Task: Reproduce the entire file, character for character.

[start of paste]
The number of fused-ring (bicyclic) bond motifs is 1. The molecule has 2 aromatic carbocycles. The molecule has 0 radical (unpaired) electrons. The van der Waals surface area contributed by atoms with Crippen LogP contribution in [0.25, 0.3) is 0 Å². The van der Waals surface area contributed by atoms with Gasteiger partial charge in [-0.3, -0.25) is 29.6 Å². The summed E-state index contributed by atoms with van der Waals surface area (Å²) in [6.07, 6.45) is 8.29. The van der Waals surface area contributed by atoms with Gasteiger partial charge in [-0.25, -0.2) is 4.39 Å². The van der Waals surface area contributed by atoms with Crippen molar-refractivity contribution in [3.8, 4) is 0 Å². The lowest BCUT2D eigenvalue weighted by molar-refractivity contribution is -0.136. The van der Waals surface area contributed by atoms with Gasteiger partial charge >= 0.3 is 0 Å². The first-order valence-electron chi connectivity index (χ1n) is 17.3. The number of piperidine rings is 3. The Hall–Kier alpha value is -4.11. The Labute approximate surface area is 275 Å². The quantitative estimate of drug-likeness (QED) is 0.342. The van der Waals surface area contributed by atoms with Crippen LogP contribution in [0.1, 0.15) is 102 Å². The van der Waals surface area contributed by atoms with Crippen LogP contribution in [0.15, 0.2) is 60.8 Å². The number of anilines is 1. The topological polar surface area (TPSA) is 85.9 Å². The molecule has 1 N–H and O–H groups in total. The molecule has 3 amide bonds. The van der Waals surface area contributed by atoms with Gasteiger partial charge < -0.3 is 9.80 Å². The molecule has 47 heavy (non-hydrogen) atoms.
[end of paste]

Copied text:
The number of fused-ring (bicyclic) bond motifs is 1. The molecule has 2 aromatic carbocycles. The molecule has 0 radical (unpaired) electrons. The van der Waals surface area contributed by atoms with Crippen LogP contribution in [0.25, 0.3) is 0 Å². The van der Waals surface area contributed by atoms with Gasteiger partial charge in [-0.3, -0.25) is 29.6 Å². The summed E-state index contributed by atoms with van der Waals surface area (Å²) in [6.07, 6.45) is 8.29. The van der Waals surface area contributed by atoms with Gasteiger partial charge in [-0.25, -0.2) is 4.39 Å². The van der Waals surface area contributed by atoms with Crippen molar-refractivity contribution in [3.8, 4) is 0 Å². The lowest BCUT2D eigenvalue weighted by molar-refractivity contribution is -0.136. The van der Waals surface area contributed by atoms with Gasteiger partial charge >= 0.3 is 0 Å². The first-order valence-electron chi connectivity index (χ1n) is 17.3. The number of piperidine rings is 3. The Hall–Kier alpha value is -4.11. The Labute approximate surface area is 275 Å². The quantitative estimate of drug-likeness (QED) is 0.342. The van der Waals surface area contributed by atoms with Crippen LogP contribution in [0.1, 0.15) is 102 Å². The van der Waals surface area contributed by atoms with Crippen LogP contribution in [0.15, 0.2) is 60.8 Å². The number of anilines is 1. The topological polar surface area (TPSA) is 85.9 Å². The molecule has 1 N–H and O–H groups in total. The molecule has 3 amide bonds. The van der Waals surface area contributed by atoms with Gasteiger partial charge < -0.3 is 9.80 Å². The molecule has 47 heavy (non-hydrogen) atoms.